So in this case, back in 2003, the Hugo Chavez government started capping the price of food. Supermarkets could not charge people more than a certain amount for the food that they bought from them. It started with basic foods, like sugar and milk. And the goal was to make food cheaper for Venezuelans. But there is a reason that price controls are considered bad economics.
ZUNIGA: Here is why. The supermarkets still had to buy the food from the farming companies. And if the supermarkets cannot sell the food for more money than they buy it, then the supermarkets don't have an incentive to buy as much food to put on their shelves, right? So the result is that less food starts showing up in the supermarkets.
GARCIA: And so, as Guillermo explains, the government then just extended the price controls to the farming companies themselves. The government forced the farmers to sell their food for below the market value to the supermarkets.
ARCAY: It started with the price of the final good. But afterwards, they started implementing price caps on all of the supply chain.
GARCIA: So the farmers now could not sell their food to the supermarkets for the market value. So they, the farmers, did not have an incentive to make as much food. And they stopped investing in the equipment and fertilizer and other things needed to make the food. And they did, indeed, start making less food.
ZUNIGA: A few months ago, I spoke with a small farmer named Tomas Santio (ph). He lives in Cojedes State in central Venezuela. The main industry there is agriculture. Tomas became a farmer a few years ago because he was very worried about the shortage of food. But he told me that the price controls have affected his business directly.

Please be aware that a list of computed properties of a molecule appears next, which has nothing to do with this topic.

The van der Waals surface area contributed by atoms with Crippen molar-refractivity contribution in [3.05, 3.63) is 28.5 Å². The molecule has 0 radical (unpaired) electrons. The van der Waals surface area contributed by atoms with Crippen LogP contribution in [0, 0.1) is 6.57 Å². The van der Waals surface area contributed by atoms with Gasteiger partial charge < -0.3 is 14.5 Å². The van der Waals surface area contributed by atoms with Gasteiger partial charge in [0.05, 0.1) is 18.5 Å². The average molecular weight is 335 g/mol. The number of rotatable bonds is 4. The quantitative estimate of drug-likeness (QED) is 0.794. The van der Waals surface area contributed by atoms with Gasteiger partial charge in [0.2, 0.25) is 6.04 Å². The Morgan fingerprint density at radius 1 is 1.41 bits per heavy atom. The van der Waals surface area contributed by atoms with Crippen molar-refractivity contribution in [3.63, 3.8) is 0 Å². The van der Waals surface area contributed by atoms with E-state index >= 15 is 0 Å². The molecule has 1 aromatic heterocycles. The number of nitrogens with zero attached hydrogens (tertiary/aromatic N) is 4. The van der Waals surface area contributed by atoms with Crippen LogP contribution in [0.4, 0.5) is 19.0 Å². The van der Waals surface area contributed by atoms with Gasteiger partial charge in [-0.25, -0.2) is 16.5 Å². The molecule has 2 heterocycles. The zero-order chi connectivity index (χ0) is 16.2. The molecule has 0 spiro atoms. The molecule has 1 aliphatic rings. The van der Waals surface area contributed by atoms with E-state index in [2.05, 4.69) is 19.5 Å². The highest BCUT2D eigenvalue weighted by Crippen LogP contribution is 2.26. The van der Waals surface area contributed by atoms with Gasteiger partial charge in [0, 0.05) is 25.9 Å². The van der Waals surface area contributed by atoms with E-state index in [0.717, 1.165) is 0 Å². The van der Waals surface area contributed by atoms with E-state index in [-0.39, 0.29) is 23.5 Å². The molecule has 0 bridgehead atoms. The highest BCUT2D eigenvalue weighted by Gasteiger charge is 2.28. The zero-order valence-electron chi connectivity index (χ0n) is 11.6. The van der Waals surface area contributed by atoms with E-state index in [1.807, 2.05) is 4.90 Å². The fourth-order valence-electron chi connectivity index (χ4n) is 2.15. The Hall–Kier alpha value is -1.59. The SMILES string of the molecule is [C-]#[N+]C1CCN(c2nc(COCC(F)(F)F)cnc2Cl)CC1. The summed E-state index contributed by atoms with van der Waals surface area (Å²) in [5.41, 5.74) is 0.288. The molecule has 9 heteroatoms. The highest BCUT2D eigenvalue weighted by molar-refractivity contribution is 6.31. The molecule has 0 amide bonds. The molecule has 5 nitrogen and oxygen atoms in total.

TOMAS SANTIO: Why would you invest? I mean - and besides, they're going to tell me, hey, you shouldn't - you should sell your milk at 1,000 - at 500. I can't. I produce at 700 or something, OK? I can only sell at 1,000.
GARCIA: But price controls were not the only policy the Chavez government put in place. Starting roughly in the middle of the 2000s, another policy was nationalization. This is when the government takes over a private company or the branch of a private company. And in the case of the farmers, this was also when the Chavez government started expropriating massive amounts of their farmland.
ARCAY: Hundreds of thousands of acres that were expropriated. And the government became the largest producer in almost every food group in the country.
ZUNIGA: The Chavez government was taking over the Venezuelan agricultural sector. This was part of a political strategy to take power away from the latifundios, which are the biggest Venezuelan agricultural producers.
And as the government took over more and more of the sector, the companies run by the government faced less competition from other companies in the market. So they didn't have to work as hard to produce food because the companies were now accountable to the government, not to the market.